Gangs of young men threw gasoline bombs and bricks at policemen and set cars and a city bus ablaze in a third night of violence in Protestant districts of Belfast that has injured more than 50 police officers and at least 10 civilians.
The city's worst rioting in years was touched off Saturday when police refused to allow the Orange Order, a legal Protestant fraternal group, to parade through a largely Catholic neighborhood.
Anger at that decision dissolved into brawling and burning, in which largely Protestant gangs ripped down streetlights with a hijacked backhoe, torched cars and tossed firebombs as more than 1,000 police officers tried to restore order.
The violence broke out at a time when a disarmament pledge by the Irish Republican Army in July had lifted hopes of long-term peace in this British province. Protestants said the rioters were angry over what they have called appeasement of the anti-British group, which has yet to announce destruction of any weapons.
Shots were fired at police in a few areas on Saturday and Sunday, and the violence spread beyond Belfast to several outlying towns. The injured Sunday included a 20-month-old boy in Belfast who suffered a fractured skull when gangs beset his family's car, and a woman in her seventies who was struck by rocks thrown by men in Bangor, east of Belfast.
Heavily armored police trucks were parked near entrances to Catholic neighborhoods, where gangs of young men stared down the darkened streets toward the Protestant areas for signs of trouble coming their way.
On Monday afternoon, Protestant crowds conducted nonviolent demonstrations, blocking traffic at major intersections. Things turned violent late Monday night. A city bus burned on Cambrai Street in north Belfast, an area where streets were eerily dark and menacing gangs of youths -- including some who appeared to be younger than 10 -- stood on street corners amid broken glass and smashed guardrails.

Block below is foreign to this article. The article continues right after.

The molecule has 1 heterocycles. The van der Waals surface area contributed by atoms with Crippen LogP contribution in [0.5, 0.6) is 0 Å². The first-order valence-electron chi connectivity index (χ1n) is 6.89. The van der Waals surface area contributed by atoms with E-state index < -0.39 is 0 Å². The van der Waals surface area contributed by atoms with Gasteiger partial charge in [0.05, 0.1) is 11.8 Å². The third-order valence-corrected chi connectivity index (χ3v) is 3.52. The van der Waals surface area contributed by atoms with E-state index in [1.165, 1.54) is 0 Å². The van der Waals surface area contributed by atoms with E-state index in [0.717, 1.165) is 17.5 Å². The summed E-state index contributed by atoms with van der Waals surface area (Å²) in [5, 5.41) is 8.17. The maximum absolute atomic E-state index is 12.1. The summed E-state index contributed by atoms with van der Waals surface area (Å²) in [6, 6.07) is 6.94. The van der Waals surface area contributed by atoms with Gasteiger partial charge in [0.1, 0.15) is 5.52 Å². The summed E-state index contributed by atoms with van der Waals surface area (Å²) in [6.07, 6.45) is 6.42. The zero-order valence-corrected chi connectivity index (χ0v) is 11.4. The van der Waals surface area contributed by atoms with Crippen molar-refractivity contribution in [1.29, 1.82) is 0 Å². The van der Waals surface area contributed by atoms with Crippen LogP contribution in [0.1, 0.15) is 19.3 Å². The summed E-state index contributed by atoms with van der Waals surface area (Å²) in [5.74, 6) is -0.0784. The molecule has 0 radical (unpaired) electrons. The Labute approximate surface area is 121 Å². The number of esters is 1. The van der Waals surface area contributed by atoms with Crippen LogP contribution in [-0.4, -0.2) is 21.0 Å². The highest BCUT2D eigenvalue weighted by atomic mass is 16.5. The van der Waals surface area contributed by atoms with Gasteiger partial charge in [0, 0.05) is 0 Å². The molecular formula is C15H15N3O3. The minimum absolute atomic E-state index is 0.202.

Later Monday evening, police said gangs on the street threw rocks and firebombs at police officers who responded to the scene of the burning bus. One officer was hospitalized after being hit in the head with a brick, said police spokesman John O'Rourke.
More than 3,600 people have died in three decades of what people here call "the Troubles," an economic, religious and political struggle between largely Protestant "loyalist" groups fiercely faithful to the British crown, and largely Catholic "republican" groups who oppose British rule and believe the province should be united with the Republic of Ireland.
The IRA has long been the most visible symbol of the violent struggle, but this summer the mostly Catholic militia group announced it was laying down its weapons. Britain responded by withdrawing troops and dismantling military posts while furious loyalist groups said London was abandoning them and leaving them unprotected. Many Protestant groups have felt betrayed since the Good Friday peace accords of 1998, which established Catholic and Protestant power-sharing in the regional assembly.
Protestants interviewed on radio here Monday said the British government had rewarded the IRA's long campaign of violence by agreeing to phase out troops. They said loyalists were trying to force Prime Minister Tony Blair's government to listen to their demands.
Officials have said it is unclear whether the violence has been orchestrated by loyalist paramilitary groups, such as the outlawed Ulster Volunteer Force and the Ulster Defense Association.
Standing in front of the burning bus on Cambrai Street, one resident shook his head in disgust. "Don't call these people loyalists," he said. "I'm a loyalist. A loyalist obeys the laws of the land. A loyalist is a Protestant, and Protestants are believers in a reformed faith. These people are thugs."
After meeting with the province's top police officer, Peter Hain, the British government official in charge of North Ireland affairs, said Northern Ireland's Protestants faced a "moment of choice" between "law and order, fairly applied" and armed attacks on police.
David Ervine, leader of the Progressive Unionist Party, which is closely linked to the Ulster Volunteer Force, said the violence resulted from "a perception that this community is being set aside and ignored. . . . If there's anything to be gained from this, it's the hope that people will now pay attention to these concerns."
Special correspondent Mary Fitzgerald contributed to this report.